For the last 10 years of his life, Stephen Hawking communicated only by tensing his cheek.
The famed physicist, known for his theories on black holes and for surviving ALS far longer than doctors’ estimates, wore a device on his glasses that monitored whether his cheek was flexed or not, and used the signal as a mouse-click to control his computer. When he first adopted this method, which one of his graduate students introduced in 2008, it was painfully slow and prone to error. It relied on a program called Word+ in which sentences had to be typed letter-by-letter, according to Wired.
Artificial intelligence helped make the system faster. Frustrated with the speed at which he could communicate, Hawking reached out to Intel, which had in the past provided him with the computers he used to speak. The company sent a team to Hawking, and after years of testing new systems, worked out a solution with smartphone keyboard company SwiftKey, called ACAT (Assistive Contextually Aware Toolkit).
The new software’s typing program relied on a machine learning algorithm that had been trained on Hawking’s work; Swiftkey and Intel showed the algorithm the physicist’s past lectures and books to help it predict what words he was about to type. For instance, when he typed “the,” the word “black” and then “hole” would appear as options, according to Wired. This improved Hawking’s typing speed from his previous one or two words per minute, giving him the ability to speak conversationally in pop culture jaunts like Last Week Tonight with John Oliver.
Despite the help machine learning gave Hawking in communicating, the physicist was somewhat pessimistic about the technology’s potential impact on society. He was known for his skepticism of developing “strong AI,” or general artificial intelligence, that would have similar reasoning capabilities as a human.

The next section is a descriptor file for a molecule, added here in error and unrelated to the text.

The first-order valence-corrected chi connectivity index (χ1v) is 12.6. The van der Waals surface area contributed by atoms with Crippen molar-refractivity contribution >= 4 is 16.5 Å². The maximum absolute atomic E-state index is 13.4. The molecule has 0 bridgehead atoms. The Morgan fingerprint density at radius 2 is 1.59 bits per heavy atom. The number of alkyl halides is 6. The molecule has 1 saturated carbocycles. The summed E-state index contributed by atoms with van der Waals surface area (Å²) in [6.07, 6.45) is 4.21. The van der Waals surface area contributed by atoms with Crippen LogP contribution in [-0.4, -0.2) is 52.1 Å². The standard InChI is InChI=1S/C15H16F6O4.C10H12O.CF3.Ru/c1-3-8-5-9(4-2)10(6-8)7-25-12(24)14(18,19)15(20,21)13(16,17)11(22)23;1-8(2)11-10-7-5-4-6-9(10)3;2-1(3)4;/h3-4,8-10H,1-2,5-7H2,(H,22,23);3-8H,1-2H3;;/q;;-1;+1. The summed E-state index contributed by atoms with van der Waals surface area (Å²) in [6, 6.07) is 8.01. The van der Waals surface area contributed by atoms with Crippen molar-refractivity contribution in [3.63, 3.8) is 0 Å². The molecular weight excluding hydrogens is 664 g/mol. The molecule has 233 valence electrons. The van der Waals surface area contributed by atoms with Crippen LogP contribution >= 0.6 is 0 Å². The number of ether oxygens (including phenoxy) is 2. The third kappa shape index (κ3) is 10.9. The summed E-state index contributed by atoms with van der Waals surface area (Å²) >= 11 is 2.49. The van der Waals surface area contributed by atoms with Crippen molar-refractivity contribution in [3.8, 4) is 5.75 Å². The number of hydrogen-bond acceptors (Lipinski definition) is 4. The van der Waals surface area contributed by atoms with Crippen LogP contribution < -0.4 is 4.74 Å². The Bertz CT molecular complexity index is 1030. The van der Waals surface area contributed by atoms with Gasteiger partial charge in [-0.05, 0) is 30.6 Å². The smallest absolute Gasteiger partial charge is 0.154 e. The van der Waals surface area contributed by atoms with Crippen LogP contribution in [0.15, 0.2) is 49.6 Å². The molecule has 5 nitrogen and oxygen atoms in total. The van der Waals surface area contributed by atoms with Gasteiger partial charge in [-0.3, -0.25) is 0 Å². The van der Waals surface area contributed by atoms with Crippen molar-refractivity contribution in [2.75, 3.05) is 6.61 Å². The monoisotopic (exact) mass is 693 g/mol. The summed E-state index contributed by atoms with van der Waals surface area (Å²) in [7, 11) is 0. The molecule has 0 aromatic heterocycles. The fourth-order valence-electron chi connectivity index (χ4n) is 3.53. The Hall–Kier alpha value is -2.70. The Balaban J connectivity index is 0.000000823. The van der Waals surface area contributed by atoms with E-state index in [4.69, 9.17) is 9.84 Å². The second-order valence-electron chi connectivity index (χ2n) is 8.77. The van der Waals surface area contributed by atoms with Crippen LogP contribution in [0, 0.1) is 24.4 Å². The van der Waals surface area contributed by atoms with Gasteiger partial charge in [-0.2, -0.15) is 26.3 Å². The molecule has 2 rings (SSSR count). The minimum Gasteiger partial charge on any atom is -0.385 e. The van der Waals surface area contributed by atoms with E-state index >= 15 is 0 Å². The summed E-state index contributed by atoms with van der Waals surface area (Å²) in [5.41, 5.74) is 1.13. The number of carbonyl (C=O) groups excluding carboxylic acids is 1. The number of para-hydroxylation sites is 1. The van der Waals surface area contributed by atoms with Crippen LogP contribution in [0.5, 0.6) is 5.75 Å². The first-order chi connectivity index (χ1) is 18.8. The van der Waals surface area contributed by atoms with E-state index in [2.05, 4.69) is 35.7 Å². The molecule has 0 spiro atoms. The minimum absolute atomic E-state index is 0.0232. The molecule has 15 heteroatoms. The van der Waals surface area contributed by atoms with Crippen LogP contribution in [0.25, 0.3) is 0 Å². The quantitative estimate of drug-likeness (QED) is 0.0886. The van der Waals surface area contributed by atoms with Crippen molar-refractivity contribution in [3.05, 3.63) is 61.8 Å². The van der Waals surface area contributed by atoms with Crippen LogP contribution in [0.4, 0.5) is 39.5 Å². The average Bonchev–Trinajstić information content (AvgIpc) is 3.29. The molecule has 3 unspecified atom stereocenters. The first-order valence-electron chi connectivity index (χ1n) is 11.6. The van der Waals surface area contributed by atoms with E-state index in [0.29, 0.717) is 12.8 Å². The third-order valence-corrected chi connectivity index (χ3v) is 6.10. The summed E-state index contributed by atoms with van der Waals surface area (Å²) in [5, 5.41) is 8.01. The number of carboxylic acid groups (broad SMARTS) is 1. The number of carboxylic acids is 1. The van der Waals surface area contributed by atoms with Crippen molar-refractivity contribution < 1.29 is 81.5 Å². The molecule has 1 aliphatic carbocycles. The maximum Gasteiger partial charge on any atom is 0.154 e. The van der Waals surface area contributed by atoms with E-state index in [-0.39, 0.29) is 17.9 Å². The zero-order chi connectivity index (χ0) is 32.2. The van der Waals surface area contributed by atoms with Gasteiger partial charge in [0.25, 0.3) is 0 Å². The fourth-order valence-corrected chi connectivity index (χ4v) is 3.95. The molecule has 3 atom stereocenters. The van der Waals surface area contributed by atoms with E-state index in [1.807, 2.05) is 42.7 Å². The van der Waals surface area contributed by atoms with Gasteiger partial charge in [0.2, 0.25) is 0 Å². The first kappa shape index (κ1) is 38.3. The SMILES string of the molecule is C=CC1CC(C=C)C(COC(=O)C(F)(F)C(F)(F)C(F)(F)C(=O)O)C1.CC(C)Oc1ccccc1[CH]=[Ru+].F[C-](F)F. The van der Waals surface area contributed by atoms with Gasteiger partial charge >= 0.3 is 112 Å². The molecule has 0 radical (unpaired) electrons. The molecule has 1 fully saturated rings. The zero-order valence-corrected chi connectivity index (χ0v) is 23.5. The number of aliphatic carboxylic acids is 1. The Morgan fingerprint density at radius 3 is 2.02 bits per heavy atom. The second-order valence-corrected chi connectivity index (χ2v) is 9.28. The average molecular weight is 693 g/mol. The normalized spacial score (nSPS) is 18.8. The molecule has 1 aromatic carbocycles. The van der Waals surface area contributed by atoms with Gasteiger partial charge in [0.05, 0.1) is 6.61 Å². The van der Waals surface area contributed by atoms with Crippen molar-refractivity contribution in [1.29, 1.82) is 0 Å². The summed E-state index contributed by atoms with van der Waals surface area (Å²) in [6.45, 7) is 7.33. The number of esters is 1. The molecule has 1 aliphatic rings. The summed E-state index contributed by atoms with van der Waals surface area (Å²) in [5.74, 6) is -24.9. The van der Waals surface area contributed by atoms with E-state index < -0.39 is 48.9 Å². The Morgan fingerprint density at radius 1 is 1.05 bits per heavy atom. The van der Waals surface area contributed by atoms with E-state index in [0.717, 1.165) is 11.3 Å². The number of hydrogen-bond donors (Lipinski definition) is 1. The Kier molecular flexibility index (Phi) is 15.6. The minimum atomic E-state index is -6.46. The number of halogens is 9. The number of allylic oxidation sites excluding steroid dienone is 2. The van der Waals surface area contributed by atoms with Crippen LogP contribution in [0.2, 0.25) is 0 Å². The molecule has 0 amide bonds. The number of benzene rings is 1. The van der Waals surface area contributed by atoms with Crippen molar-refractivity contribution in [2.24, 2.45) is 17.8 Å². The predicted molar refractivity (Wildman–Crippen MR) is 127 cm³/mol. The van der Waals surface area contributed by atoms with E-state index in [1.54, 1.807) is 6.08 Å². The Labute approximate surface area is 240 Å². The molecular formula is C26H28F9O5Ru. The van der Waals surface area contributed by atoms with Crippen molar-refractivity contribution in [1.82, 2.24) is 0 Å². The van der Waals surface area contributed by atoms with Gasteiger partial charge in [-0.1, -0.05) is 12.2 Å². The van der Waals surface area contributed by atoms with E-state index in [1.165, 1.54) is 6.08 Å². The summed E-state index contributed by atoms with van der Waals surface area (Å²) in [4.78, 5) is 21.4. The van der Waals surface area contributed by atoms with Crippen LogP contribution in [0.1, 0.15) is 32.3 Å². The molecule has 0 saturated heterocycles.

“We should shift the goal of AI from creating pure undirected artificial intelligence to creating beneficial intelligence. It might take decades to figure out how to do this, so let’s start researching this today rather than the night before the first strong AI is switched on,” Hawking wrote in his final Reddit Ask Me Anything thread.
His argument was that it would be difficult to predict what an AI that was able to evolve itself would want, presuming that it would naturally be predisposed to gather more resources to sustain itself. In that case, it would rival humans for the finite amount of resources on the planet.
But even if evil AI were averted, Hawking still saw a problem with autonomous technology: Wealth distribution.
“If machines produce everything we need, the outcome will depend on how things are distributed,” he wrote on Reddit. “Everyone can enjoy a life of luxurious leisure if the machine-produced wealth is shared, or most people can end up miserably poor if the machine-owners successfully lobby against wealth redistribution. So far, the trend seems to be toward the second option, with technology driving ever-increasing inequality.”